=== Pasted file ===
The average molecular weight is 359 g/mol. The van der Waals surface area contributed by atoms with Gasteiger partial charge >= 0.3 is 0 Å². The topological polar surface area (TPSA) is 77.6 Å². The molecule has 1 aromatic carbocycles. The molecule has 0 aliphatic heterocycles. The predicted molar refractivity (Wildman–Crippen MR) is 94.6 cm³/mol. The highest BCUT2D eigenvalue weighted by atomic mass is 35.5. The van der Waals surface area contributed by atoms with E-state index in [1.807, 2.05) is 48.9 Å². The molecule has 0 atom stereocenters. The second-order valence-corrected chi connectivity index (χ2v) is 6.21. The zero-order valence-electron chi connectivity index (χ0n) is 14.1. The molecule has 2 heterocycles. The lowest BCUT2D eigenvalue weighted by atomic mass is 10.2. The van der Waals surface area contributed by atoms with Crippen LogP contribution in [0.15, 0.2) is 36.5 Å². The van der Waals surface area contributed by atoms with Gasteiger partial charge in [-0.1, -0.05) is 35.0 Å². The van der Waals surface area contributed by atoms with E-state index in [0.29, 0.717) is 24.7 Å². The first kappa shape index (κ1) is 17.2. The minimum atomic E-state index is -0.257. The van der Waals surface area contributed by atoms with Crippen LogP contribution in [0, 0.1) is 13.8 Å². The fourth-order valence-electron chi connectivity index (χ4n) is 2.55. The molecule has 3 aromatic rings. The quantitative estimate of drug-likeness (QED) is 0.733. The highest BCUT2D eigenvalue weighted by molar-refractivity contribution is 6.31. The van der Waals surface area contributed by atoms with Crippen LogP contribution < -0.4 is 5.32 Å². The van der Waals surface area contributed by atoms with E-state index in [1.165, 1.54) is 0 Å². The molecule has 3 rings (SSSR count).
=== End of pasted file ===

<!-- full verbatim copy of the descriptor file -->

The average molecular weight is 359 g/mol. The van der Waals surface area contributed by atoms with Gasteiger partial charge >= 0.3 is 0 Å². The topological polar surface area (TPSA) is 77.6 Å². The molecule has 1 aromatic carbocycles. The molecule has 0 aliphatic heterocycles. The predicted molar refractivity (Wildman–Crippen MR) is 94.6 cm³/mol. The highest BCUT2D eigenvalue weighted by atomic mass is 35.5. The van der Waals surface area contributed by atoms with E-state index in [1.807, 2.05) is 48.9 Å². The molecule has 0 atom stereocenters. The second-order valence-corrected chi connectivity index (χ2v) is 6.21. The zero-order valence-electron chi connectivity index (χ0n) is 14.1. The molecule has 2 heterocycles. The lowest BCUT2D eigenvalue weighted by atomic mass is 10.2. The van der Waals surface area contributed by atoms with Crippen LogP contribution in [0.15, 0.2) is 36.5 Å². The van der Waals surface area contributed by atoms with Gasteiger partial charge in [-0.1, -0.05) is 35.0 Å². The van der Waals surface area contributed by atoms with E-state index in [0.29, 0.717) is 24.7 Å². The first kappa shape index (κ1) is 17.2. The minimum atomic E-state index is -0.257. The van der Waals surface area contributed by atoms with Crippen LogP contribution in [0, 0.1) is 13.8 Å². The fourth-order valence-electron chi connectivity index (χ4n) is 2.55. The molecule has 3 aromatic rings. The quantitative estimate of drug-likeness (QED) is 0.733. The highest BCUT2D eigenvalue weighted by molar-refractivity contribution is 6.31. The van der Waals surface area contributed by atoms with Crippen LogP contribution < -0.4 is 5.32 Å². The van der Waals surface area contributed by atoms with E-state index in [1.165, 1.54) is 0 Å². The molecule has 3 rings (SSSR count).